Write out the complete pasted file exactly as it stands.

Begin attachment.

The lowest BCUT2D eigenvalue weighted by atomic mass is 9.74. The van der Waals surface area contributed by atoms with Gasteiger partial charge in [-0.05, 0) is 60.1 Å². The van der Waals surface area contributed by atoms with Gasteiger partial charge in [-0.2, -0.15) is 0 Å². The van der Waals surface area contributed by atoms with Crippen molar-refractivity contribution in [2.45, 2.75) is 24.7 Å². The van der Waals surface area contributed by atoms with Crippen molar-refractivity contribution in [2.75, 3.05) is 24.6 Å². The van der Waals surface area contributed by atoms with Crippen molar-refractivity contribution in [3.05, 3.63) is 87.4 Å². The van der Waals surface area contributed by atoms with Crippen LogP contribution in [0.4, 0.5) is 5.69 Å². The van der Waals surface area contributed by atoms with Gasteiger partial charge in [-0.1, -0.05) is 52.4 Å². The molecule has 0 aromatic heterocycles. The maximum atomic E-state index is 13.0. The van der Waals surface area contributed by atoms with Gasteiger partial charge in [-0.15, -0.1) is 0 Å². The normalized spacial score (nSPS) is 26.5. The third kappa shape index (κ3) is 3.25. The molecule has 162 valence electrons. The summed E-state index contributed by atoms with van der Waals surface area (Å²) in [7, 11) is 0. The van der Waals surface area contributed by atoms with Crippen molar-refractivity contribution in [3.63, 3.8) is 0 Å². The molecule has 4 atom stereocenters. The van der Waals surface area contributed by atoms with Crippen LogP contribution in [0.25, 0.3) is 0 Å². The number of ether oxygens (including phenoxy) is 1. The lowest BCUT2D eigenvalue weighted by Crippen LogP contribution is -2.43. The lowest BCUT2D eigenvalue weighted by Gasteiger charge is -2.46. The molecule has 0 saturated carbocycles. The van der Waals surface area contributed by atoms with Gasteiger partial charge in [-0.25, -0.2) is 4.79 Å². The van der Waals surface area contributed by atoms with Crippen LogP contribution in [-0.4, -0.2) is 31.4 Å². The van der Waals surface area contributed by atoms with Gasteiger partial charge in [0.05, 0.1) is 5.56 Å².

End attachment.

The lowest BCUT2D eigenvalue weighted by atomic mass is 9.74. The van der Waals surface area contributed by atoms with Gasteiger partial charge in [-0.05, 0) is 60.1 Å². The van der Waals surface area contributed by atoms with Gasteiger partial charge in [-0.2, -0.15) is 0 Å². The van der Waals surface area contributed by atoms with Crippen molar-refractivity contribution in [2.45, 2.75) is 24.7 Å². The van der Waals surface area contributed by atoms with Crippen molar-refractivity contribution in [2.75, 3.05) is 24.6 Å². The van der Waals surface area contributed by atoms with Crippen molar-refractivity contribution in [3.05, 3.63) is 87.4 Å². The van der Waals surface area contributed by atoms with Crippen LogP contribution in [0.4, 0.5) is 5.69 Å². The van der Waals surface area contributed by atoms with Gasteiger partial charge in [-0.1, -0.05) is 52.4 Å². The molecule has 0 aromatic heterocycles. The maximum atomic E-state index is 13.0. The van der Waals surface area contributed by atoms with Gasteiger partial charge in [-0.15, -0.1) is 0 Å². The normalized spacial score (nSPS) is 26.5. The third kappa shape index (κ3) is 3.25. The molecule has 162 valence electrons. The summed E-state index contributed by atoms with van der Waals surface area (Å²) in [7, 11) is 0. The van der Waals surface area contributed by atoms with Crippen molar-refractivity contribution in [3.63, 3.8) is 0 Å². The molecule has 4 atom stereocenters. The van der Waals surface area contributed by atoms with Crippen LogP contribution in [0.25, 0.3) is 0 Å². The number of ether oxygens (including phenoxy) is 1. The lowest BCUT2D eigenvalue weighted by Crippen LogP contribution is -2.43. The lowest BCUT2D eigenvalue weighted by Gasteiger charge is -2.46. The molecule has 0 saturated carbocycles. The van der Waals surface area contributed by atoms with Gasteiger partial charge in [-0.25, -0.2) is 4.79 Å². The van der Waals surface area contributed by atoms with Crippen LogP contribution in [-0.4, -0.2) is 31.4 Å². The van der Waals surface area contributed by atoms with Gasteiger partial charge in [0.05, 0.1) is 5.56 Å².